I’d hear the stories of famous researchers whose work has served science the best, and none of the greats ever looked like me—not even close. I try hard to be proud of myself and to make my presence known, however, it’s hard to do that when those around you assume that you won’t make it or that you’ll eventually drop out. I have had that assumption voiced to me a couple times. 

In those moments, I remember those who have believed in me most who are members of the Department of Physics, such as my first-year professor Al Meldrum who gave me the inspiration to pursue physics and who pushed for me to get my first lab experience. At the end of the day, I am thankful to have this strength, but being Indigenous and in STEM has pushed me to show true resilience at school when I should realistically feel comfortable in my program.

Volunteering with the Aboriginal Mentorship Program

Indigenous peoples are often seen as unscientific and rather spiritual—but this notion that Indigenous peoples do not engage with science has been strategically crafted by the colonial project to further oppress us. As I said before, science is co-constituted with colonialism, meaning that western science is derived from European culture, much like how every science stems from culture. 

“I want to let Indigenous students—and other non-Indigenous people—know that Indigenous people everywhere have the ability to not only do great things, but also do great science. There is a spot for you here, and the university is lucky to have you. You can achieve anything you set your mind to, and you will have plenty of help along the way.”

Now think back to Indigenous communities. If the very goal of colonization is to weaken our ties to our culture, our traditions, our stories, and our lifeways, doesn’t it make sense that our relationship with our science has also been weakened? The answer is yes. It’s not that we as Indigenous people are not scientific, but rather that our science is just different from that of settlers, and as a result, has been a target of colonialism.

Through the Aboriginal Mentorship Program, I get to talk to incoming Indigenous first-year science students about what opportunities are present for them at the U of A, as well as introduce them to the vibrant and courageous Indigenous community on campus. I want to let Indigenous students—and other non-Indigenous people—know that Indigenous people everywhere have the ability to not only do great things, but also do great science. There is a spot for you here, and the university is lucky to have you. You can achieve anything you set your mind to, and you will have plenty of help along the way. My main goal is to let Indigenous students know that although coming to campus may be scary and it may be difficult at times, the last thing you will be is alone, and the first thing you will be is resilient.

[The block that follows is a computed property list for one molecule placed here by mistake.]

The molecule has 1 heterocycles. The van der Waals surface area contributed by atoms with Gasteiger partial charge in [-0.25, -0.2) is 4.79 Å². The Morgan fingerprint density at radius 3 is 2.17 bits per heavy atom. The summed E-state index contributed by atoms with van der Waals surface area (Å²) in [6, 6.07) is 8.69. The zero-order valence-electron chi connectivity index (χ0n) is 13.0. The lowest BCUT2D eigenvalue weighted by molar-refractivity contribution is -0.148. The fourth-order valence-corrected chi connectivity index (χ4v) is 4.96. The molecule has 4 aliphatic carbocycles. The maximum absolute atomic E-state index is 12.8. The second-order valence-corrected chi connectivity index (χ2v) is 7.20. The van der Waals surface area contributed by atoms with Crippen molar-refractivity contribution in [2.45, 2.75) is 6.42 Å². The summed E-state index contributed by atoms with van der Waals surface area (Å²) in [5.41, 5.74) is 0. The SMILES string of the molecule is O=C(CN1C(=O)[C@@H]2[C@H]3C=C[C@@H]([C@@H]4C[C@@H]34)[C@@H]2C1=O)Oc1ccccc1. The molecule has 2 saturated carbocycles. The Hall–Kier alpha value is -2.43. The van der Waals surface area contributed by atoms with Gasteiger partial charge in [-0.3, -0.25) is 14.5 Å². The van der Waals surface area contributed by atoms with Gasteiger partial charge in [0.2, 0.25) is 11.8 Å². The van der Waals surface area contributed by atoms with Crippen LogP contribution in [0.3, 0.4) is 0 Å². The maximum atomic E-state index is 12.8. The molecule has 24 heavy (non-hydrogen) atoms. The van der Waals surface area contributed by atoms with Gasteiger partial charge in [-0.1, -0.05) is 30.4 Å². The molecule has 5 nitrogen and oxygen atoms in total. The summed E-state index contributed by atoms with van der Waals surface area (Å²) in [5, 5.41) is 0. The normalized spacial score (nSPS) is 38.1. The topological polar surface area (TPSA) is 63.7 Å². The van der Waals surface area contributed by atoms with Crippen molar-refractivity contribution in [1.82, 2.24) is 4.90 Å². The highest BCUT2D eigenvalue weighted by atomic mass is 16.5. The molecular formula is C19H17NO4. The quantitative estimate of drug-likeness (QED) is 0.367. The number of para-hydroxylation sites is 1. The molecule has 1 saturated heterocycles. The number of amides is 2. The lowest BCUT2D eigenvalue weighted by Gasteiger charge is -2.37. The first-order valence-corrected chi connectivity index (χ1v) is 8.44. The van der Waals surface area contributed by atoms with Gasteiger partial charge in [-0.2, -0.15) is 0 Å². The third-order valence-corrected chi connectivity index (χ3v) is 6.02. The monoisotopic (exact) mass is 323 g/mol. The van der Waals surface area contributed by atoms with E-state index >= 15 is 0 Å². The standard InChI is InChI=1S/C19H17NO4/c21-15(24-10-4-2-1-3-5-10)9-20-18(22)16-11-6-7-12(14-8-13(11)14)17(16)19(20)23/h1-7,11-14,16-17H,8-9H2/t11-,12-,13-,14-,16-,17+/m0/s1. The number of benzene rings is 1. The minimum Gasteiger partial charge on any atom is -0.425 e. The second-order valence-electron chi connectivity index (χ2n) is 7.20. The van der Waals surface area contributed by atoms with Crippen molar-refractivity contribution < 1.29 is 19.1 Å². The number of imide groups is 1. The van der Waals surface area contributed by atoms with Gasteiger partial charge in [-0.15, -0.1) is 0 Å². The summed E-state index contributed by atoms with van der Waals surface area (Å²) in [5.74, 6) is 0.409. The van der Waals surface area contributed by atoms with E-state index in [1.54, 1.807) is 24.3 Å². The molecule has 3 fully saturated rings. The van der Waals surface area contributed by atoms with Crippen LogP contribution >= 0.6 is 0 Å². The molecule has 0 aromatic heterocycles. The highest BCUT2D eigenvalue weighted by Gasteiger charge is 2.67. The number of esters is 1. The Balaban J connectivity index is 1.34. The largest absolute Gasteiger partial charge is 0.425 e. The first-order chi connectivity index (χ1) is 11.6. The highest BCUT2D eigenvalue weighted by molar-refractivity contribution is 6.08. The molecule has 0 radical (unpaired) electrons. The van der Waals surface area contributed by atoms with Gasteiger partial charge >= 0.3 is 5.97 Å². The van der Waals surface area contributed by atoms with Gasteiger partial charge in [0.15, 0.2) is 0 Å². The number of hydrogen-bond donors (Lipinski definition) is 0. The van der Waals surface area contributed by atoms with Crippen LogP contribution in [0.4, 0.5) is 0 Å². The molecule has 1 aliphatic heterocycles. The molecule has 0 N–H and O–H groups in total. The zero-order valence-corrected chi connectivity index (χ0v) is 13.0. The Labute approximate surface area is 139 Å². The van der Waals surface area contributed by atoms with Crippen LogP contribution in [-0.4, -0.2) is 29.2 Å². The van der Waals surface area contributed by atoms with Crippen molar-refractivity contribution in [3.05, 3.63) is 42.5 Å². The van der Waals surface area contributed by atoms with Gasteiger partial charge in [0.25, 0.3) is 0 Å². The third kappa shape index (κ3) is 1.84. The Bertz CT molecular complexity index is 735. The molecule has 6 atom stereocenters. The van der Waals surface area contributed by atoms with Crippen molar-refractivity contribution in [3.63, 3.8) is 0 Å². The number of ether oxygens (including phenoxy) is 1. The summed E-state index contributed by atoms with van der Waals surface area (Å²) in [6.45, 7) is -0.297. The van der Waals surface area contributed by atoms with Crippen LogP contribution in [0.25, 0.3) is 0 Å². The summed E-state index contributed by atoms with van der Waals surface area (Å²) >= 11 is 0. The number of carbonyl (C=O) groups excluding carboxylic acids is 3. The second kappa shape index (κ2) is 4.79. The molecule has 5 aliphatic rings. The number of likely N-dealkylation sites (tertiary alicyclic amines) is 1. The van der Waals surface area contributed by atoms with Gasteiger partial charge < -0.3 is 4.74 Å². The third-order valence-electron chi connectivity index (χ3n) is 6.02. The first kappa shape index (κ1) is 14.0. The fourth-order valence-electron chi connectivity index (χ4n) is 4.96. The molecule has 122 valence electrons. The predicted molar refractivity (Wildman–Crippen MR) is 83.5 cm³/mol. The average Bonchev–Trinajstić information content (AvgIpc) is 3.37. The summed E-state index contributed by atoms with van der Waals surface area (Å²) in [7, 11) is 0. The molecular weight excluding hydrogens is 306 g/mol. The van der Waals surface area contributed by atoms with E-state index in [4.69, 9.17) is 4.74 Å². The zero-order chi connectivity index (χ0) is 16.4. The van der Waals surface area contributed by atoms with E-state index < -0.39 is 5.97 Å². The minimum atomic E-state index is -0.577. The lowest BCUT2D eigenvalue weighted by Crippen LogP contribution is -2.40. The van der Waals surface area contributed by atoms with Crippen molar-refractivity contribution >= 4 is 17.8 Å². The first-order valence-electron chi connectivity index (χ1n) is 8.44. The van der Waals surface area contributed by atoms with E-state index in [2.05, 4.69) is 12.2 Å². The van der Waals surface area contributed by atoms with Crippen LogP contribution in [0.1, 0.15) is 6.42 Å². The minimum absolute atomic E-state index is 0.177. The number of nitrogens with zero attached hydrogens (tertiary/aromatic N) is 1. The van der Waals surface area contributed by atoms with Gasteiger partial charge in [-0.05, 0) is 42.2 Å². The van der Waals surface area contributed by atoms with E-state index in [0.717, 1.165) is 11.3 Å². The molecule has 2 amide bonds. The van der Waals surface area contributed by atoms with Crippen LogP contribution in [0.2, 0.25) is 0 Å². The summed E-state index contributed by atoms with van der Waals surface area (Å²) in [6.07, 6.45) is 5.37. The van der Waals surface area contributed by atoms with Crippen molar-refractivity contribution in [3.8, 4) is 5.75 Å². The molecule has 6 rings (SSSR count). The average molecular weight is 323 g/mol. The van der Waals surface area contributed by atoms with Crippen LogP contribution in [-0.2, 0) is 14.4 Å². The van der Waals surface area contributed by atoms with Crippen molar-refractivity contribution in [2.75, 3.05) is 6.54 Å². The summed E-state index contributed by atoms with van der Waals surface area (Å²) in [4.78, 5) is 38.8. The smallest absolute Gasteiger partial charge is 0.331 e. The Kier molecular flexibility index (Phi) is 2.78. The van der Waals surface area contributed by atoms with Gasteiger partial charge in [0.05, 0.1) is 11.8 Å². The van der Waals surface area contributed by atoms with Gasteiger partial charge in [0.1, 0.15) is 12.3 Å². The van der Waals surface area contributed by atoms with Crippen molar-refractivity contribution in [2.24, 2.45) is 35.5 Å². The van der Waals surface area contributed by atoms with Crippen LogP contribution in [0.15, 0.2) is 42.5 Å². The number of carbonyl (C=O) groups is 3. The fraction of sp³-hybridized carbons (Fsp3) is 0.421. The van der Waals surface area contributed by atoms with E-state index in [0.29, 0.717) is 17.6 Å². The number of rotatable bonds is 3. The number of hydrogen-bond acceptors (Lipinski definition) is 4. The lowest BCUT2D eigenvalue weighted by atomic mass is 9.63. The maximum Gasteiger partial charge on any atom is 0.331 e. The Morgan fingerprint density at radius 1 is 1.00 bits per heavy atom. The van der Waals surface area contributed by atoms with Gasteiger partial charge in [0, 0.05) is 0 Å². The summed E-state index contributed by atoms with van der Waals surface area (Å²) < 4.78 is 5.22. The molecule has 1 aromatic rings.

Improving diversity and inclusivity in STEM with UAP-JEDI

Being a part of the group University of Alberta Physicists for Justice, Equity, Diversity and Inclusion (UAP-JEDI) has helped me more than words can explain. 

I remember receiving the very first email from group founder Lindsay LeBlanc on how she wanted to start an equity-seeking diverse group for members of the Department of Physics and I thought “Finally, a place where I can be myself.” Lindsay has been a true mentor and inspiration for me. 

Through groups like UAP-JEDI and the American Physical Society’s Inclusion, Diversity, and Equity Alliance, I have started to see myself as a valid member of the physics community. Personally, it has been hard to feel like I belong in physics, and sometimes, I still don’t know if I deserve that seat in that lecture hall. It’s a complex mix of emotions, truly. It can be hard to feel like you’re not a fake when so many aspects of your identity are underrepresented in the community you want to be a part of. 

I’ve done the research. I’ve taken the classes. I’ve networked. I’ve proven that I can do successful physics. And yet I struggle to feel like I’ve checked all of the requirements to deserve that sense of belonging. These are deep issues that are felt by many members of the BiPOC and LGBTQ2+ scientific community.

For these reasons, my favourite experience in physics so far was when I went to Toronto for the Canadian Conference for Undergraduate Women in Physics and spoke with other women there about our experiences. We’d have lunch and talk about our lives, our triumphs, our failures, and our experiences of imposter syndrome, all whilst showing the utmost empathy towards each other—and sharing laughs along the way. These are the real moments in the physics community that I miss and want to continue to have: genuine stories, genuine experiences. Human experiences.

Want to learn how you can get involved and increase equity and diversity—and combat discrimination—in STEM? Learn about the Engagement and Equity, Diversity, and Inclusivity in Science initiatives and resources in the Faculty of Science.